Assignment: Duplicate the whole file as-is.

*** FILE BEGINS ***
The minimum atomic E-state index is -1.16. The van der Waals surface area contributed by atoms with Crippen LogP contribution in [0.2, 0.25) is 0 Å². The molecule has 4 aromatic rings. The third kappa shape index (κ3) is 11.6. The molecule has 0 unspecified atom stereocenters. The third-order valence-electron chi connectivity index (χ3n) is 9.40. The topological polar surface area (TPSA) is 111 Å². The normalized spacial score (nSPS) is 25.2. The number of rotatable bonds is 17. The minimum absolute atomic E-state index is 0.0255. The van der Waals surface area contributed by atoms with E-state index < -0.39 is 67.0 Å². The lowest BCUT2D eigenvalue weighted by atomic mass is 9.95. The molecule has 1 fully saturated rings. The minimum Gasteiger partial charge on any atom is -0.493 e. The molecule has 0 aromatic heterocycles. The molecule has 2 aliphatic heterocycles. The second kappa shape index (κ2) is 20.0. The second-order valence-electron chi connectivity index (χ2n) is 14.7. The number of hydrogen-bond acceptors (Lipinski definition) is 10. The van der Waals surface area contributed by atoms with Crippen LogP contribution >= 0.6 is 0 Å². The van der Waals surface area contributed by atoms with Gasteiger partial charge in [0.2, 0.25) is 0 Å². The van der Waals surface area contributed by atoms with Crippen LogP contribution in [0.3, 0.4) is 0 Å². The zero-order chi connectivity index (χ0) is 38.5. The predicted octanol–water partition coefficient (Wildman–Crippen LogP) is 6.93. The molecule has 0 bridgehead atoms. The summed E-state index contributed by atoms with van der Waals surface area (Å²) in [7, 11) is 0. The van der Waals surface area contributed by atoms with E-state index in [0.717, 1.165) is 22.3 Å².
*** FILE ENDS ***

The minimum atomic E-state index is -1.16. The van der Waals surface area contributed by atoms with Crippen LogP contribution in [0.2, 0.25) is 0 Å². The molecule has 4 aromatic rings. The third kappa shape index (κ3) is 11.6. The molecule has 0 unspecified atom stereocenters. The third-order valence-electron chi connectivity index (χ3n) is 9.40. The topological polar surface area (TPSA) is 111 Å². The normalized spacial score (nSPS) is 25.2. The number of rotatable bonds is 17. The minimum absolute atomic E-state index is 0.0255. The van der Waals surface area contributed by atoms with E-state index < -0.39 is 67.0 Å². The lowest BCUT2D eigenvalue weighted by atomic mass is 9.95. The molecule has 1 fully saturated rings. The minimum Gasteiger partial charge on any atom is -0.493 e. The molecule has 0 aromatic heterocycles. The molecule has 2 aliphatic heterocycles. The second kappa shape index (κ2) is 20.0. The second-order valence-electron chi connectivity index (χ2n) is 14.7. The number of hydrogen-bond acceptors (Lipinski definition) is 10. The van der Waals surface area contributed by atoms with Crippen LogP contribution >= 0.6 is 0 Å². The van der Waals surface area contributed by atoms with Gasteiger partial charge in [0.2, 0.25) is 0 Å². The van der Waals surface area contributed by atoms with Crippen LogP contribution in [0.3, 0.4) is 0 Å². The zero-order chi connectivity index (χ0) is 38.5. The predicted octanol–water partition coefficient (Wildman–Crippen LogP) is 6.93. The molecule has 0 bridgehead atoms. The summed E-state index contributed by atoms with van der Waals surface area (Å²) in [7, 11) is 0. The van der Waals surface area contributed by atoms with E-state index in [0.717, 1.165) is 22.3 Å².